The most prevalent surname in Slovakia is ‘Horvath‘ which indicates that the person’s ancestors were… from Croatia! Many Croats have arrived in Slovakia over recent centuries. Some did not have last names or, more probably, their last names were very impractical for local folk to get their tongues around, so they were given the last name ‘Horvath‘: perhaps originally just as a nickname. The same occurred with names like ‘Polak‘, ‘Cech‘ or ‘Grek‘.
As in the Czech Republic, the most common family name in Poland means ‘new man’ and 203,506 people share it. The archaic feminine version of the Polish version is ‘Nowakowa’ and its plural ‘Nowakowie’. Followed shortly after by ‘Nowakowski‘, ‘Nowacki‘, and ‘Nowakiewicz‘ – probably to make sure that no one else could translate them. There are two noble ‘Nowak‘ lines of Polish origin: the Bohemian barons from 1660 (Anatol Nowak, archbishop of Wrocław, died in 1456) and Antoni and Józef Nowak in Masovia known from 1750 — they were Lieutenant Generals in the Polish Army during Napoleon’s Campaign.
‘Kazlauskas‘ is the most common surname in Lithuania. While the name ‘Kazlauskas‘ was probably mostly brought from Poland via migration, there is also a possibility that it was adopted by some Lithuanians who had the word for a goat in their original surname during the era of polonisation. Among the most prominent ‘Kazlauskas‘, we found Charles Kazlauskas (b. 1982), an american football player of Lithuanian descent, Jonas Kazlauskas (b. 1954), a Lithuanian professional basketball coach and player and Valdas Kazlauskas (b. 1958), a Lithuanian racewalker. Lithuanians surely know how to practise sport!
‘Bērziņš‘ is the most shared family name in Latvia. The name derives from the Latvian word “bçrzs” which means “birch tree”, with the “iòð” originally being a diminutive suffix used to form patronymics before finally becoming a simple surname ending. There were a lot of birch trees in Latvia in the early 1800s, at the time when laws were enacted requiring that peasants be given surnames: so lots of men just adopted a name that was to hand. Birch trees even inspired one of the most beautiful European fairy tales.
Almost 7,000 Estonians share the family name of ‘Ivanov‘. Not huge: but not bad for such a tiny country. The surname derived from the first name Ivan, with the possessive form ”-ov” making it broadly translatable as ‘Ivans’, or ‘Johns’.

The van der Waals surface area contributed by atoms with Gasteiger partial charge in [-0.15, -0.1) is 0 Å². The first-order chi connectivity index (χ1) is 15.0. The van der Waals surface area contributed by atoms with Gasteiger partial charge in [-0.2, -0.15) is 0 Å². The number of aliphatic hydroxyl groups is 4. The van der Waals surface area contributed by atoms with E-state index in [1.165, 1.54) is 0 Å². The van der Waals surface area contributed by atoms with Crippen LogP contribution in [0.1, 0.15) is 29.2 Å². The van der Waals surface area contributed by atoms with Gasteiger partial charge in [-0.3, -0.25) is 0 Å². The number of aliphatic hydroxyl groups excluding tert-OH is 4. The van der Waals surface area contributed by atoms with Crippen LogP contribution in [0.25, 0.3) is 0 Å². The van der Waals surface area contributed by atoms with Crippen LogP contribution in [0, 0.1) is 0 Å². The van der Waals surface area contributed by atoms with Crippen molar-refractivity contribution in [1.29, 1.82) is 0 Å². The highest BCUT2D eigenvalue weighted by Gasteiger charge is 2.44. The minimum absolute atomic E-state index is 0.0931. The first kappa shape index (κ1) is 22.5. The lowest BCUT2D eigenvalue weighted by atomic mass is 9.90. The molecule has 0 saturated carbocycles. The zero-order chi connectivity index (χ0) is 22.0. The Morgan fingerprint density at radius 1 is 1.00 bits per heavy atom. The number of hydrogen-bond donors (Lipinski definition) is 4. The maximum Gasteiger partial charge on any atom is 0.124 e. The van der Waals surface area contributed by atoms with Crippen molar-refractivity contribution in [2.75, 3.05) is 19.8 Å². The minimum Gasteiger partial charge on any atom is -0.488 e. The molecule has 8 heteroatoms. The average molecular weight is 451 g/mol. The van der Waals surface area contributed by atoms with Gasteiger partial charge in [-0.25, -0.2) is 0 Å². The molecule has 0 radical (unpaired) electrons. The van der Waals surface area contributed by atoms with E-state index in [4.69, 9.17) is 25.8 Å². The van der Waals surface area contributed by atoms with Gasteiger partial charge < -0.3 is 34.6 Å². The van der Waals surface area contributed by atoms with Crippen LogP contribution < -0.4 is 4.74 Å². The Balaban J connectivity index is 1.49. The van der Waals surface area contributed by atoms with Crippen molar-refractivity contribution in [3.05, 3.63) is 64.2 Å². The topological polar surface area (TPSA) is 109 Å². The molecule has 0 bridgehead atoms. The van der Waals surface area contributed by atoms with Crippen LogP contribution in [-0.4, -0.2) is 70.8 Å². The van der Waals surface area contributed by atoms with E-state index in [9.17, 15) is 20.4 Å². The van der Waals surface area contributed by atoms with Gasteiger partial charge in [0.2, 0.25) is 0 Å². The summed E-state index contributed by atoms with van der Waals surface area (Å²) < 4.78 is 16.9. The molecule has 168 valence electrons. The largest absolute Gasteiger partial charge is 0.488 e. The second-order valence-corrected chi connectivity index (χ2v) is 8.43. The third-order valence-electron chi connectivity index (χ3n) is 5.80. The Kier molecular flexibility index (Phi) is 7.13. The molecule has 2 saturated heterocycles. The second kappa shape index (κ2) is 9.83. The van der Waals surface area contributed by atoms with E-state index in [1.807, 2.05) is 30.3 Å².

In Belarus and most of the former Polish-Lithuanian Commonwealth, surnames first appeared during the late Middle Ages. They initially allowed people to differentiate between two people living in the same town or village with the same first name. The surname ‘Zajac‘ comes from Polish ‘zajac’ which means ‘hare’ or the Czech dialect ‘zajac‘, a nickname for a swift runner or a shy person. The surname occasionally appears as ‘Zajonc‘ due to the Polish pronunciation of ą as “on”, however, the vowel is usually rendered as “a” outside Poland, producing ‘Zajac‘.
By the 18th century almost all Ukrainians had family names. Most Ukrainian surnames (and surnames in Slavic languages in general) are formed by adding possessive and other suffixes to given names, place names, professions and other words. The most commun family name in Ukraine is ‘МЕЛЬНИК‘ in the Cyrillic alphabet, rendered as ‘Melnyk‘ in Latin. ‘Melnyk‘ means, as in Germany, the profession of miller, which also exists as ‘Melnik’ in Russia.
Romania - Moldova
The most popular surname in Romania and Moldova is ‘Popa‘. It is shared by over 200,000 people in these countries. It means ‘priest’. There is a famous painter named ‘Popa‘, as well as a politician, a playwright, a guitarist and a gymnast. By the way, the second most common surname in Romanian is… ‘Popescu‘ (meaning the ‘son of Popa’) — this is because ‘-escu’ and ‘-(e)anu’ are the most common name suffixes for Romanian names.
235,400 people share the name ‘Nagy‘ in Hungary. It means ‘large’ or ‘tall’. Hungarian surnames, just like in other countries, often refer to a profession such as ‘Smith‘, ‘Tailor‘ or ‘Miller‘. But in Hungary it is also common to have countries as a surname:for example ‘Német‘ (German), ‘Horváth‘ (Croat) or ‘Tóth‘ (Slovak). This derives from the time of the House of Habsburg, when these regions belonged to Hungary.